eHarmony Talks with Wall Street Journal about its Challenges and Triumphs

eHarmony
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eHarmony has weathered more than a few storms in its fourteen-year history, and has recently shared its trials and tribulations with The Wall Street Journal. The company has redefined itself as a “matchmaking site” as opposed to an online dating site, putting the emphasis back into long-term relationships.

The strategy seems to have worked – according to figures revealed by eHarmony founder Neil Clark Warren and COO Armen Avedissian, the company has more subscribers than ever before – 778,000 – and they make up to 15 million matches per day. But this is after the company almost collapsed. In 2012, after a few ousted CEOs and some advice from a board member, Dr. Warren made the decision to take back the reigns of the company and get it back on track. He came out of retirement at 78 years old to reclaim his spot as CEO and turn the company around – about the time when Tinder hit the market.

Before Warren took over, eHarmony was struggling to figure out its market, delving into new technology instead of focusing on its branding, leaving it vulnerable to the explosion of new dating sites and apps that came along. As Dr. Warren told the Wall Street Journal, “I think under CEO Greg Waldorf, users started seeing us more like the other dating sites Match and Zoosk, when we’re really a social science site. We were never meant to be a dating site. We were meant to be a matchmaking site. I think our leadership lost sight of that, too. We want good technology, but what we’re really, really interested in is long-term relationships.”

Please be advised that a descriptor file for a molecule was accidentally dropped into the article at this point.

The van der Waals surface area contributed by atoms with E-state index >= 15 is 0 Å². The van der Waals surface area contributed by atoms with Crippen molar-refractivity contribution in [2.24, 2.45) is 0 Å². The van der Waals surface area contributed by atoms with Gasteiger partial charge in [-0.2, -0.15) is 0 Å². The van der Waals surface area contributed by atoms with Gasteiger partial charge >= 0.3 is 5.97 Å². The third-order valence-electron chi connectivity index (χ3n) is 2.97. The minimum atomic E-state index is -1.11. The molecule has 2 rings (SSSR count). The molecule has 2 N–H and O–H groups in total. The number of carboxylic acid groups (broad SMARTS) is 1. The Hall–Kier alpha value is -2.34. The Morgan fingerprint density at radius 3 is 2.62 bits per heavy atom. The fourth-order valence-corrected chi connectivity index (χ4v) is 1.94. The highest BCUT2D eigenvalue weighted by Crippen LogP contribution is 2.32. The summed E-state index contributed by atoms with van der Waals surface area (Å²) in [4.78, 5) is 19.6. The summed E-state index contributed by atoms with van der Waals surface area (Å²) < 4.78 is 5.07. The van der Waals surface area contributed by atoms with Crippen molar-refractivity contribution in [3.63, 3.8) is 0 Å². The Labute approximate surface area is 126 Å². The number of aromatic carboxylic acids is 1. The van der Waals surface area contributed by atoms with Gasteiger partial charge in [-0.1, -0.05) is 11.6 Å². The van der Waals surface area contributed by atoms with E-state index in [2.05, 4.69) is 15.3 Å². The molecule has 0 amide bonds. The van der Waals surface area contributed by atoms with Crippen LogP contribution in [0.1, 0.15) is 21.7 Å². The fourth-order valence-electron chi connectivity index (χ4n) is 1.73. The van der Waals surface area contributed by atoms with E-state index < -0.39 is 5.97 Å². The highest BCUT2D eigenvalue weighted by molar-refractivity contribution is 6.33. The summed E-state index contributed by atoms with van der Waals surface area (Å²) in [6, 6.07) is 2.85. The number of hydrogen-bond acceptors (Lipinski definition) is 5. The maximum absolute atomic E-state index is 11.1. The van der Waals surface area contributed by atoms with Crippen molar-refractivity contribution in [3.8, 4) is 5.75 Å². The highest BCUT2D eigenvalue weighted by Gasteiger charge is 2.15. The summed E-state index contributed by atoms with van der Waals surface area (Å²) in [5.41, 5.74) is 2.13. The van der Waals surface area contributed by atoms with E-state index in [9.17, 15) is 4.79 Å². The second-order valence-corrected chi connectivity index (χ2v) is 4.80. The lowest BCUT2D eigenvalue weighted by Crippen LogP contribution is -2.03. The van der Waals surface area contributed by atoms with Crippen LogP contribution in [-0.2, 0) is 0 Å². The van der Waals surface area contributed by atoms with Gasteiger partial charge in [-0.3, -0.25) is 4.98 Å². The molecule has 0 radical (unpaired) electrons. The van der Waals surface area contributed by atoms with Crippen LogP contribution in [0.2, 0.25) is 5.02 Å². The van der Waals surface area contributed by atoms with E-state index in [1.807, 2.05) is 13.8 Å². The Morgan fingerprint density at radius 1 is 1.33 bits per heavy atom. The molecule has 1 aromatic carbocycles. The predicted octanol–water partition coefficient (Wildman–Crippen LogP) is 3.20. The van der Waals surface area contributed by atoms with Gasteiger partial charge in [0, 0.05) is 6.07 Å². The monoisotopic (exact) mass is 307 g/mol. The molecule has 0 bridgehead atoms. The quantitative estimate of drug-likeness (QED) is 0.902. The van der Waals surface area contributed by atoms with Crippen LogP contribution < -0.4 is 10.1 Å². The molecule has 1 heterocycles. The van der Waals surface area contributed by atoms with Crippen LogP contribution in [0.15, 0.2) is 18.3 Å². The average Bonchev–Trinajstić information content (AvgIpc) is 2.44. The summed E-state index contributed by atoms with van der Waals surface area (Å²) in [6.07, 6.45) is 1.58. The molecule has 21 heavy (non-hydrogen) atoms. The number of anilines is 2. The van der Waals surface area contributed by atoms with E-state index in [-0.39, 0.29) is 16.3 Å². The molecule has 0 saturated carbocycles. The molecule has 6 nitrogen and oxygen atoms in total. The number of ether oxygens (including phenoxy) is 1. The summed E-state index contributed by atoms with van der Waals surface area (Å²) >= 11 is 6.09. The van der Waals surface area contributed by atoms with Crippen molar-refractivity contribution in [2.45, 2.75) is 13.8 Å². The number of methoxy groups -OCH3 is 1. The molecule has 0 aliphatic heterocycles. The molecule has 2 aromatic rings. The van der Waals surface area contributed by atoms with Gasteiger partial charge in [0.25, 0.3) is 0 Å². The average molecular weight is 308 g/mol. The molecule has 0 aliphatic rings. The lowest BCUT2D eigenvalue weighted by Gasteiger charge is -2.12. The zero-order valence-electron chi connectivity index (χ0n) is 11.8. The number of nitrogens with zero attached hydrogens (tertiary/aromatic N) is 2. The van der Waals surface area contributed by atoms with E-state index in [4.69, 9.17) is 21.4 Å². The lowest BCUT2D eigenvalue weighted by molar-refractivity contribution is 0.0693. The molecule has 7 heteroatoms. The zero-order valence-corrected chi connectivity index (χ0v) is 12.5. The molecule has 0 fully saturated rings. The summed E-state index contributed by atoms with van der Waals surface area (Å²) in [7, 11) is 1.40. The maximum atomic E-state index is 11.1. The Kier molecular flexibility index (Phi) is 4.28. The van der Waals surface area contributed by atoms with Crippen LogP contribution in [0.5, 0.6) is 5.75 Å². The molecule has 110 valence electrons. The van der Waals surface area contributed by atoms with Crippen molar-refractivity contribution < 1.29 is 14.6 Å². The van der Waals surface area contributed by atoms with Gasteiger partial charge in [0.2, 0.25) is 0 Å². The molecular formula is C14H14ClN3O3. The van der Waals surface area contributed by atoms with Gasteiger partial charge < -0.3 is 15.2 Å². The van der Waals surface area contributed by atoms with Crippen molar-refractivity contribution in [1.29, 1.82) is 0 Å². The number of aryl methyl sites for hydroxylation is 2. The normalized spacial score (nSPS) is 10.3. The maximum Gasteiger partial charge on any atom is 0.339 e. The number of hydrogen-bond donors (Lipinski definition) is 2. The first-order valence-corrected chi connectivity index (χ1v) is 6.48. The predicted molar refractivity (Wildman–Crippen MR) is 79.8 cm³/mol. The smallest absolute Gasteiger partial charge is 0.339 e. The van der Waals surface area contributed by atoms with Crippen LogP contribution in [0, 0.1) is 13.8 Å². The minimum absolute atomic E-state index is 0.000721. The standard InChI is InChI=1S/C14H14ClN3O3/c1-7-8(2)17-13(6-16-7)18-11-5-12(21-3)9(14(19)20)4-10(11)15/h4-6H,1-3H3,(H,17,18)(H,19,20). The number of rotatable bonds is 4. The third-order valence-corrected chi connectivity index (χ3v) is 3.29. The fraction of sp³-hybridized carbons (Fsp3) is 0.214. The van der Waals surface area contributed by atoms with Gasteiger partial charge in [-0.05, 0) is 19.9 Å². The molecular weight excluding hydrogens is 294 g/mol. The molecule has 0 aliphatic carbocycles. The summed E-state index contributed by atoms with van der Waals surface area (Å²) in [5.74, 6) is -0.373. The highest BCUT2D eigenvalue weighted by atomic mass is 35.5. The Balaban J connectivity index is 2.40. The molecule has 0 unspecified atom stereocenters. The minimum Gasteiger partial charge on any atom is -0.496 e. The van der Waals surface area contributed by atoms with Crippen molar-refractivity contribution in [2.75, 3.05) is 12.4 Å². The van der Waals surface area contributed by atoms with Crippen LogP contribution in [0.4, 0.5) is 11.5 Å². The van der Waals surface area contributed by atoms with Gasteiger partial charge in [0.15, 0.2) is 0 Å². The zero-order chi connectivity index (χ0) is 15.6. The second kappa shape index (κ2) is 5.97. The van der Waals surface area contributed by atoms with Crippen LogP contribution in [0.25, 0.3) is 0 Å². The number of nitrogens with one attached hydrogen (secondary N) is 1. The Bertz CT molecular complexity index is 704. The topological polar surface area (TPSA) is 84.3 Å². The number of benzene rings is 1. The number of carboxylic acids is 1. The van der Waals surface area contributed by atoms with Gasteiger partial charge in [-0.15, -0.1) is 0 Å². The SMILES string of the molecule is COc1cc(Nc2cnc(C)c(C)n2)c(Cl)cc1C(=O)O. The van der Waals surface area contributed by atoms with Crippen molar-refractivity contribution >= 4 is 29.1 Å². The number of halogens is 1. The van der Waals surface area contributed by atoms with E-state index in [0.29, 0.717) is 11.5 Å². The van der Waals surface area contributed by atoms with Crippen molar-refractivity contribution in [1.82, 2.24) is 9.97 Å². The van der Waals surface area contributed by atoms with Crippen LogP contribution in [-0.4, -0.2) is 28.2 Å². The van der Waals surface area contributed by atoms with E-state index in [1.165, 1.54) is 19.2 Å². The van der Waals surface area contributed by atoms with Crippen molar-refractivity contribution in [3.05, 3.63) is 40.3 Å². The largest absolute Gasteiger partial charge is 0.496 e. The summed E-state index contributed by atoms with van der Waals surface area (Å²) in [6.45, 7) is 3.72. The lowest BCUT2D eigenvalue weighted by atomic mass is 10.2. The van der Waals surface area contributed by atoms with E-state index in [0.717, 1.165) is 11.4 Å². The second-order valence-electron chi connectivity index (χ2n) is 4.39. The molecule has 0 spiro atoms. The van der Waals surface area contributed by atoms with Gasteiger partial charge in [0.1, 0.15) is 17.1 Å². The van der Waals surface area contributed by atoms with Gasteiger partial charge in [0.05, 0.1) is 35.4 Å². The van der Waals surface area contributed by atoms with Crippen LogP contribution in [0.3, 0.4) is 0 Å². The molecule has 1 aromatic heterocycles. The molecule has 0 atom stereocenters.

For its rebranding campaign, Dr. Warren returned to the television commercials, emphasizing the long-term matchmaking aspect of the technology. The company has also focused on its mobile app, something that has become a necessity for traditional dating sites since Tinder hit the market. When asked about Tinder, Dr. Warren emphasized that the app is actually helping bring more awareness and acceptance of online dating as a whole, which has been good for all online dating sites. According to Warren, eHarmony’s marketshare has stayed even despite the competition – Tinder claims to match about 22 million people a day.

Not to mention, Tinder’s reputation for being a hook-up app has helped differentiate more “serious” dating websites like eHarmony.

Warren told The Wall Street Journal: “People who are eHarmony customers probably aren’t going to be lured away by Tinder. We’re a serious bunch when it comes to matching for long-term relationships. We’re really not interested in short-term relationships.”

Tinder hasn’t been the only thorn in eHarmony’s side. The company came under fire when it didn’t include gay and lesbian relationships in their matching services – only creating “Compatible Partners” after a high-profile lawsuit. And now, eHarmony plans to launch a whole new matchmaking service called “Elevated Careers” – which will match job candidates with potential employers, based on factors like company culture and personality profiles in addition to skill sets. The new service will be available in June.

For more on this matchmaking service you can read our review of eHarmony.